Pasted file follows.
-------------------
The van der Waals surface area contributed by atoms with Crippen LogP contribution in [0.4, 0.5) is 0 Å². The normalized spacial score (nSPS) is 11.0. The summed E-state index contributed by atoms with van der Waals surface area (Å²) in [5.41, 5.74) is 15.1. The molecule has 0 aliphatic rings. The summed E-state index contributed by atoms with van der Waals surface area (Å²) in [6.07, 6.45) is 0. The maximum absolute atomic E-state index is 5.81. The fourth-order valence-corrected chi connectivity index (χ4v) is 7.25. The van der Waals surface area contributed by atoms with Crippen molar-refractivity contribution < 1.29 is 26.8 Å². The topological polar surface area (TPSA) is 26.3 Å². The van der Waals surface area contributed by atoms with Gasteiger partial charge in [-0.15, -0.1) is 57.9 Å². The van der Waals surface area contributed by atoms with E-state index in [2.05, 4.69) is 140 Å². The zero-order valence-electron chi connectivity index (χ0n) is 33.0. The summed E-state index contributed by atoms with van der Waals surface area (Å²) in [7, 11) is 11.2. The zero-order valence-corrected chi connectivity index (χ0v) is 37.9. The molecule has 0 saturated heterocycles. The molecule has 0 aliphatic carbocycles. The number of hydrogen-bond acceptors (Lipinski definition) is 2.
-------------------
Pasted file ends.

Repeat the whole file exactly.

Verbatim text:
The van der Waals surface area contributed by atoms with Crippen LogP contribution in [0.4, 0.5) is 0 Å². The normalized spacial score (nSPS) is 11.0. The summed E-state index contributed by atoms with van der Waals surface area (Å²) in [5.41, 5.74) is 15.1. The molecule has 0 aliphatic rings. The summed E-state index contributed by atoms with van der Waals surface area (Å²) in [6.07, 6.45) is 0. The maximum absolute atomic E-state index is 5.81. The fourth-order valence-corrected chi connectivity index (χ4v) is 7.25. The van der Waals surface area contributed by atoms with Crippen molar-refractivity contribution < 1.29 is 26.8 Å². The topological polar surface area (TPSA) is 26.3 Å². The van der Waals surface area contributed by atoms with Gasteiger partial charge in [-0.15, -0.1) is 57.9 Å². The van der Waals surface area contributed by atoms with E-state index in [2.05, 4.69) is 140 Å². The zero-order valence-electron chi connectivity index (χ0n) is 33.0. The summed E-state index contributed by atoms with van der Waals surface area (Å²) in [7, 11) is 11.2. The zero-order valence-corrected chi connectivity index (χ0v) is 37.9. The molecule has 0 saturated heterocycles. The molecule has 0 aliphatic carbocycles. The number of hydrogen-bond acceptors (Lipinski definition) is 2.